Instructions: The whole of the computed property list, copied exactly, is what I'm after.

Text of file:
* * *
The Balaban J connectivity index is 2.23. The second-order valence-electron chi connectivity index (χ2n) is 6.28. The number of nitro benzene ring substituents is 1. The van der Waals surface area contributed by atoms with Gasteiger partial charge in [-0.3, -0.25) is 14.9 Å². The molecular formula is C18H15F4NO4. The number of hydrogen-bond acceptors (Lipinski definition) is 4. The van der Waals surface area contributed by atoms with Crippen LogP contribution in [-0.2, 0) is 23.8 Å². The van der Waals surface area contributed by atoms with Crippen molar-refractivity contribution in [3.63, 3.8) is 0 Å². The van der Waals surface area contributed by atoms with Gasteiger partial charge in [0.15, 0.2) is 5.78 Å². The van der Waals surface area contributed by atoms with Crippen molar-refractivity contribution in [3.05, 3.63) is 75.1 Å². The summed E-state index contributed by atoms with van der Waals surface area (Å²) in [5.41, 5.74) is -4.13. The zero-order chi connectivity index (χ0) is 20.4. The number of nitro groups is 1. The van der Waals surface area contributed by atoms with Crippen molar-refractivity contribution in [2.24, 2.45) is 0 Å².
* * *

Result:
The Balaban J connectivity index is 2.23. The second-order valence-electron chi connectivity index (χ2n) is 6.28. The number of nitro benzene ring substituents is 1. The van der Waals surface area contributed by atoms with Gasteiger partial charge in [-0.3, -0.25) is 14.9 Å². The molecular formula is C18H15F4NO4. The number of hydrogen-bond acceptors (Lipinski definition) is 4. The van der Waals surface area contributed by atoms with Crippen LogP contribution in [-0.2, 0) is 23.8 Å². The van der Waals surface area contributed by atoms with Crippen molar-refractivity contribution in [3.63, 3.8) is 0 Å². The van der Waals surface area contributed by atoms with Gasteiger partial charge in [0.15, 0.2) is 5.78 Å². The van der Waals surface area contributed by atoms with Crippen molar-refractivity contribution in [3.05, 3.63) is 75.1 Å². The summed E-state index contributed by atoms with van der Waals surface area (Å²) in [5.41, 5.74) is -4.13. The zero-order chi connectivity index (χ0) is 20.4. The number of nitro groups is 1. The van der Waals surface area contributed by atoms with Crippen molar-refractivity contribution in [2.24, 2.45) is 0 Å².